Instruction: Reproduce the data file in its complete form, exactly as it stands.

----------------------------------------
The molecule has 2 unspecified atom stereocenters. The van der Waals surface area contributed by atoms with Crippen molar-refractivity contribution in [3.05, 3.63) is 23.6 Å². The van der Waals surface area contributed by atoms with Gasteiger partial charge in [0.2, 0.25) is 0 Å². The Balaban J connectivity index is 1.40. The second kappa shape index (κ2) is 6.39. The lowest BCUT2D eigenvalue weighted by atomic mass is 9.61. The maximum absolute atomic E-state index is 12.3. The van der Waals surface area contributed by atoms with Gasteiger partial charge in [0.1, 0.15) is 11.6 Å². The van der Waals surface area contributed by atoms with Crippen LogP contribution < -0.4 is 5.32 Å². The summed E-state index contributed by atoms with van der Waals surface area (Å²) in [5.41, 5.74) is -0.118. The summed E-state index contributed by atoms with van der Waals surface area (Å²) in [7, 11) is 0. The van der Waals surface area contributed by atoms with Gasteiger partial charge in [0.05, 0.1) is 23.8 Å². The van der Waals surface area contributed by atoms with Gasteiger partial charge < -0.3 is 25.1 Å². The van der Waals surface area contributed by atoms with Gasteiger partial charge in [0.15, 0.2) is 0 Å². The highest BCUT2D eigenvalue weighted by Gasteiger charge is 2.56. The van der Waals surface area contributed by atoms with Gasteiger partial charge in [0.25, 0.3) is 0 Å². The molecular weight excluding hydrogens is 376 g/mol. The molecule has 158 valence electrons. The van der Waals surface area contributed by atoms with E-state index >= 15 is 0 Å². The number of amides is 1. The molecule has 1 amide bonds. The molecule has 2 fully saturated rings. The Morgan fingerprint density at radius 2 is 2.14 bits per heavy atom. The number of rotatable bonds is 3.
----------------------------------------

The molecule has 2 unspecified atom stereocenters. The van der Waals surface area contributed by atoms with Crippen molar-refractivity contribution in [3.05, 3.63) is 23.6 Å². The van der Waals surface area contributed by atoms with Gasteiger partial charge in [0.2, 0.25) is 0 Å². The Balaban J connectivity index is 1.40. The second kappa shape index (κ2) is 6.39. The lowest BCUT2D eigenvalue weighted by atomic mass is 9.61. The maximum absolute atomic E-state index is 12.3. The van der Waals surface area contributed by atoms with Gasteiger partial charge in [0.1, 0.15) is 11.6 Å². The van der Waals surface area contributed by atoms with Crippen LogP contribution < -0.4 is 5.32 Å². The summed E-state index contributed by atoms with van der Waals surface area (Å²) in [5.41, 5.74) is -0.118. The summed E-state index contributed by atoms with van der Waals surface area (Å²) in [7, 11) is 0. The van der Waals surface area contributed by atoms with Gasteiger partial charge in [0.05, 0.1) is 23.8 Å². The van der Waals surface area contributed by atoms with Gasteiger partial charge < -0.3 is 25.1 Å². The van der Waals surface area contributed by atoms with Gasteiger partial charge in [0.15, 0.2) is 0 Å². The highest BCUT2D eigenvalue weighted by Gasteiger charge is 2.56. The van der Waals surface area contributed by atoms with Gasteiger partial charge in [0.25, 0.3) is 0 Å². The molecular weight excluding hydrogens is 376 g/mol. The molecule has 158 valence electrons. The van der Waals surface area contributed by atoms with E-state index >= 15 is 0 Å². The number of amides is 1. The molecule has 1 amide bonds. The molecule has 2 fully saturated rings. The Morgan fingerprint density at radius 2 is 2.14 bits per heavy atom. The number of rotatable bonds is 3.